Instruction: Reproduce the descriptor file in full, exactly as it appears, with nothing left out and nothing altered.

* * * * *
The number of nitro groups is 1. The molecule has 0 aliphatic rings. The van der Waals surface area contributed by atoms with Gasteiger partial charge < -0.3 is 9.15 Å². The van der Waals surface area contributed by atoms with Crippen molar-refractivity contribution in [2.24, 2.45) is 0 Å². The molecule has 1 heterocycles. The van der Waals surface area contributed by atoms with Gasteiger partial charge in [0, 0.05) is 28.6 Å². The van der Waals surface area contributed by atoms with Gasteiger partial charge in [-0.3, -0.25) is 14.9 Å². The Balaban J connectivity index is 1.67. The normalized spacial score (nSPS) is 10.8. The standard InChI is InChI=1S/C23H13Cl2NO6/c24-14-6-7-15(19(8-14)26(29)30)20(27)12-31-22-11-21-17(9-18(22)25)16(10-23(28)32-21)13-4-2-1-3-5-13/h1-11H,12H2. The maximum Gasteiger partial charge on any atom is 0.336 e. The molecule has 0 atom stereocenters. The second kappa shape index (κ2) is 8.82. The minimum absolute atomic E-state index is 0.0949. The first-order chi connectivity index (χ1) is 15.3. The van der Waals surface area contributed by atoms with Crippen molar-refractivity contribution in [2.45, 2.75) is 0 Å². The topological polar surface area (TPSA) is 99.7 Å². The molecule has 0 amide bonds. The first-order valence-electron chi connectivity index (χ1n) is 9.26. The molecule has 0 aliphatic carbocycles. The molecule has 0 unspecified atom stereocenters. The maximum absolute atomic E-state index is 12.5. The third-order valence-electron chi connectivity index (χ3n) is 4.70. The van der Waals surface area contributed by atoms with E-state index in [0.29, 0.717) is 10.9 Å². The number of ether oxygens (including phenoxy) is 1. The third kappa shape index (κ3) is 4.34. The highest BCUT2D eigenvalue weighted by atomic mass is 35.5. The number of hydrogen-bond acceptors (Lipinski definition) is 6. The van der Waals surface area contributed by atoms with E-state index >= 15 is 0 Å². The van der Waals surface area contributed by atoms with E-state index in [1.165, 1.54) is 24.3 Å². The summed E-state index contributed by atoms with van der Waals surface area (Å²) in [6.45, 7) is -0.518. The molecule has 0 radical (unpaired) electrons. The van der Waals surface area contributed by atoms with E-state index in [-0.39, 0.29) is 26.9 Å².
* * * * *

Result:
The number of nitro groups is 1. The molecule has 0 aliphatic rings. The van der Waals surface area contributed by atoms with Gasteiger partial charge < -0.3 is 9.15 Å². The van der Waals surface area contributed by atoms with Crippen molar-refractivity contribution in [2.24, 2.45) is 0 Å². The molecule has 1 heterocycles. The van der Waals surface area contributed by atoms with Gasteiger partial charge in [0, 0.05) is 28.6 Å². The van der Waals surface area contributed by atoms with Gasteiger partial charge in [-0.3, -0.25) is 14.9 Å². The Balaban J connectivity index is 1.67. The normalized spacial score (nSPS) is 10.8. The standard InChI is InChI=1S/C23H13Cl2NO6/c24-14-6-7-15(19(8-14)26(29)30)20(27)12-31-22-11-21-17(9-18(22)25)16(10-23(28)32-21)13-4-2-1-3-5-13/h1-11H,12H2. The maximum Gasteiger partial charge on any atom is 0.336 e. The molecule has 0 atom stereocenters. The second kappa shape index (κ2) is 8.82. The minimum absolute atomic E-state index is 0.0949. The first-order chi connectivity index (χ1) is 15.3. The van der Waals surface area contributed by atoms with Crippen molar-refractivity contribution in [2.45, 2.75) is 0 Å². The topological polar surface area (TPSA) is 99.7 Å². The molecule has 0 amide bonds. The first-order valence-electron chi connectivity index (χ1n) is 9.26. The molecule has 0 aliphatic carbocycles. The molecule has 0 unspecified atom stereocenters. The maximum absolute atomic E-state index is 12.5. The third-order valence-electron chi connectivity index (χ3n) is 4.70. The van der Waals surface area contributed by atoms with E-state index in [0.29, 0.717) is 10.9 Å². The number of ether oxygens (including phenoxy) is 1. The third kappa shape index (κ3) is 4.34. The highest BCUT2D eigenvalue weighted by atomic mass is 35.5. The number of hydrogen-bond acceptors (Lipinski definition) is 6. The van der Waals surface area contributed by atoms with E-state index >= 15 is 0 Å². The van der Waals surface area contributed by atoms with E-state index in [1.165, 1.54) is 24.3 Å². The summed E-state index contributed by atoms with van der Waals surface area (Å²) in [6.45, 7) is -0.518. The molecule has 0 radical (unpaired) electrons. The van der Waals surface area contributed by atoms with E-state index in [-0.39, 0.29) is 26.9 Å².